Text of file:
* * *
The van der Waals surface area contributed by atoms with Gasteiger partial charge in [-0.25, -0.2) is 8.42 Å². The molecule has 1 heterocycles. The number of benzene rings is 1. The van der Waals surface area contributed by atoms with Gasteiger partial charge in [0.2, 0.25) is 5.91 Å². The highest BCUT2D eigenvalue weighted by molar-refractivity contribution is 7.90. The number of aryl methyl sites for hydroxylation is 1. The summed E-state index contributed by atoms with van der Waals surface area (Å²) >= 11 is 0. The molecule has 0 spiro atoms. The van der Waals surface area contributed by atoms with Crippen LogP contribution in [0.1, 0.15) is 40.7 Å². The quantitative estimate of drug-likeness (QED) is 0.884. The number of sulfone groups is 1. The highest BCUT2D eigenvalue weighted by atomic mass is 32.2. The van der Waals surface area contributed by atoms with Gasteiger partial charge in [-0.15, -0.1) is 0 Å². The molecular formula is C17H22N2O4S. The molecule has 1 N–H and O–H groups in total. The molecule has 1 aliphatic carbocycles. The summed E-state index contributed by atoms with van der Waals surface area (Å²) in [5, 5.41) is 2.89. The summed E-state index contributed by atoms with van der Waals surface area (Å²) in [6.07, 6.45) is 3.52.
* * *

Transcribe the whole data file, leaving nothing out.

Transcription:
The van der Waals surface area contributed by atoms with Gasteiger partial charge in [-0.25, -0.2) is 8.42 Å². The molecule has 1 heterocycles. The number of benzene rings is 1. The van der Waals surface area contributed by atoms with Gasteiger partial charge in [0.2, 0.25) is 5.91 Å². The highest BCUT2D eigenvalue weighted by molar-refractivity contribution is 7.90. The number of aryl methyl sites for hydroxylation is 1. The summed E-state index contributed by atoms with van der Waals surface area (Å²) >= 11 is 0. The molecule has 0 spiro atoms. The van der Waals surface area contributed by atoms with Crippen LogP contribution in [0.1, 0.15) is 40.7 Å². The quantitative estimate of drug-likeness (QED) is 0.884. The number of sulfone groups is 1. The highest BCUT2D eigenvalue weighted by atomic mass is 32.2. The van der Waals surface area contributed by atoms with Gasteiger partial charge in [-0.15, -0.1) is 0 Å². The molecular formula is C17H22N2O4S. The molecule has 1 N–H and O–H groups in total. The molecule has 1 aliphatic carbocycles. The summed E-state index contributed by atoms with van der Waals surface area (Å²) in [5, 5.41) is 2.89. The summed E-state index contributed by atoms with van der Waals surface area (Å²) in [6.07, 6.45) is 3.52.